The gatehouse at St. Theresa’s Home in Singapore is seen Oct. 16, 2021. Behind the blue lettering, you can see words indicating this was a home run by the Little Sisters of the Poor. The buildings within are slated for conservation by the government. (Credit: Christopher Khoo/CNS.)
SINGAPORE — Authorities in Singapore have decided to conserve a cluster of Catholic-owned buildings for their historic, architectural and social significance.
The Urban Redevelopment Authority announced in mid-October a proposal to conserve six buildings and an entrance archway at St. Theresa’s Home, built by the Little Sisters of the Poor, reported The Straits Times.
Catholic Welfare Services, which runs St. Theresa’s Home, plans to move to another site to allow for more facilities and more beds by 2026. The home provides a residence for the elderly and aged sick with multiple services — medical and nursing, rehabilitation, spiritual and pastoral care, reported ucanews.com.
The historic structures include a chapel, dormitory blocks and an administration building, reported ucanews.com.
The development authority said the move recognizes the buildings’ “historical, architectural and social significance” and their contribution to “the sense of identity and character” of the area.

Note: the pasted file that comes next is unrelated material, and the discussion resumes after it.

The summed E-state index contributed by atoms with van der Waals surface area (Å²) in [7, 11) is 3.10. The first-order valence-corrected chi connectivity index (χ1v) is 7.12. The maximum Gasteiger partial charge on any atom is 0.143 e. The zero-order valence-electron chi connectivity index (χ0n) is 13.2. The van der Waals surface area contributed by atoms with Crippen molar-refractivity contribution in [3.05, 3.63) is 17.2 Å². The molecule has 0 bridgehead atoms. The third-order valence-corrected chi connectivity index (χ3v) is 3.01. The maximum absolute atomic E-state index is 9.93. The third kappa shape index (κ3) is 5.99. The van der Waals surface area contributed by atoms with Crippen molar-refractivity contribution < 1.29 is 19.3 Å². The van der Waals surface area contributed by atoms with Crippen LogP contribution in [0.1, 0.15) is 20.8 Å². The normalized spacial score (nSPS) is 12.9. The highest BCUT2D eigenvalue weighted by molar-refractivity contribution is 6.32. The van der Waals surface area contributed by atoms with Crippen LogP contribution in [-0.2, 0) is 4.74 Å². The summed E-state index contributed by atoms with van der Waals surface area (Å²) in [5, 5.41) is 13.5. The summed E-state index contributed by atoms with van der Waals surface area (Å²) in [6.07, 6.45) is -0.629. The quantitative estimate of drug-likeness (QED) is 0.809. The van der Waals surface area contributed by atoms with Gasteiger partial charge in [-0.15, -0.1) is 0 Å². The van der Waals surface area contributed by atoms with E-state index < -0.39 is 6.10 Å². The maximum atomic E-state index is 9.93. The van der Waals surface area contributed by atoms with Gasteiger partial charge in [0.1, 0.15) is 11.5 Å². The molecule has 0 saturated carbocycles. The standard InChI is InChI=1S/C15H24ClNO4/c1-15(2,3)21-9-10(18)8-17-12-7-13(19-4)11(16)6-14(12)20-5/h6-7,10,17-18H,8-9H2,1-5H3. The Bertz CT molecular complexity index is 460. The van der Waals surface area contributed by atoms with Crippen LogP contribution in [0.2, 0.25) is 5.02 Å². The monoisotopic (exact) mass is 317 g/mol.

It said its conservation proposal has the backing of the Singapore Archdiocese, which has plans for “adaptive reuse of the buildings that have been proposed for conservation as part of its redevelopment plans for the site.”
The archdiocese plans to house a heritage center, church archives, offices and a retirement home for priests in the conserved buildings, turning it into a Catholic hub. “(This) allows the site to cater to modern needs while safeguarding its rich heritage,” said the development authority.
The redevelopment work is scheduled to begin in the latter half of 2022 and is to be completed by 2025.
According to historical records, the elderly home was the brainchild of the Little Sisters of the Poor, an international congregation of Catholic nuns, who collected money from philanthropists in the 1930s to build the home. It was designed by prominent Singaporean architect Ho Kwong Yew. The sisters, founded in France by St. Jeanne Jugan in 1839, are renowned for serving the old, poor and destitute worldwide.
During the early days of the home, when Singapore was under Japanese occupation forces amid World War II, the nuns provided shelter to some 300 families, despite the facilities being inadequate for so many residents.
The Little Sisters of the Poor moved out of Singapore on July 1, 2003, and Catholic Welfare Services, the social service wing of Singapore Archdiocese, took over management of St. Theresa’s Home.